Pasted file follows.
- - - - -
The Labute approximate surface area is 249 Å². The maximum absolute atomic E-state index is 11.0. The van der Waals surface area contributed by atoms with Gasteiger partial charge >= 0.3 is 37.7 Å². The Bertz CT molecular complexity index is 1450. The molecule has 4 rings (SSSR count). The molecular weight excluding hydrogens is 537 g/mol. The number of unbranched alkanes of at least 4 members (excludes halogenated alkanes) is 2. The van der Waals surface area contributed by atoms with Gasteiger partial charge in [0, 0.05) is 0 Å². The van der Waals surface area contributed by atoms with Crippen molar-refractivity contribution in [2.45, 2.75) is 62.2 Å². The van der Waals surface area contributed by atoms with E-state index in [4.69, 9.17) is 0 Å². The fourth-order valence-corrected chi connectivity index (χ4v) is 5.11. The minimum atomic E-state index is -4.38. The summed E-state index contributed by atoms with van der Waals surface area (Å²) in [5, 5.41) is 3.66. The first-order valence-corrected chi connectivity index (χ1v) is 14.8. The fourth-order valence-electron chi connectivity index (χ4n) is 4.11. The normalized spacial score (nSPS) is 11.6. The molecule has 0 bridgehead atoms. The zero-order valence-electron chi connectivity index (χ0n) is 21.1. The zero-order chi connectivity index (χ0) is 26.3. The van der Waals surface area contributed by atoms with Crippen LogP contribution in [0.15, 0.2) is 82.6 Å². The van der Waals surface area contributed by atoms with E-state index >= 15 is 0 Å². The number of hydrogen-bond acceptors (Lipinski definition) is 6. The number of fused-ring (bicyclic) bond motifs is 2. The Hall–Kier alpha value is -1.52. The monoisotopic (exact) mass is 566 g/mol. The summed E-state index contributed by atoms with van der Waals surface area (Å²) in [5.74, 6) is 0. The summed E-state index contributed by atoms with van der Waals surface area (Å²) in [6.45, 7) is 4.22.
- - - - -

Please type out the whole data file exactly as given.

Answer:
The Labute approximate surface area is 249 Å². The maximum absolute atomic E-state index is 11.0. The van der Waals surface area contributed by atoms with Gasteiger partial charge >= 0.3 is 37.7 Å². The Bertz CT molecular complexity index is 1450. The molecule has 4 rings (SSSR count). The molecular weight excluding hydrogens is 537 g/mol. The number of unbranched alkanes of at least 4 members (excludes halogenated alkanes) is 2. The van der Waals surface area contributed by atoms with Gasteiger partial charge in [0, 0.05) is 0 Å². The van der Waals surface area contributed by atoms with Crippen molar-refractivity contribution in [2.45, 2.75) is 62.2 Å². The van der Waals surface area contributed by atoms with E-state index in [4.69, 9.17) is 0 Å². The fourth-order valence-corrected chi connectivity index (χ4v) is 5.11. The minimum atomic E-state index is -4.38. The summed E-state index contributed by atoms with van der Waals surface area (Å²) in [5, 5.41) is 3.66. The first-order valence-corrected chi connectivity index (χ1v) is 14.8. The fourth-order valence-electron chi connectivity index (χ4n) is 4.11. The normalized spacial score (nSPS) is 11.6. The molecule has 0 bridgehead atoms. The zero-order valence-electron chi connectivity index (χ0n) is 21.1. The zero-order chi connectivity index (χ0) is 26.3. The van der Waals surface area contributed by atoms with Crippen LogP contribution in [0.15, 0.2) is 82.6 Å². The van der Waals surface area contributed by atoms with E-state index >= 15 is 0 Å². The number of hydrogen-bond acceptors (Lipinski definition) is 6. The number of fused-ring (bicyclic) bond motifs is 2. The Hall–Kier alpha value is -1.52. The monoisotopic (exact) mass is 566 g/mol. The summed E-state index contributed by atoms with van der Waals surface area (Å²) in [5.74, 6) is 0. The summed E-state index contributed by atoms with van der Waals surface area (Å²) in [6.45, 7) is 4.22.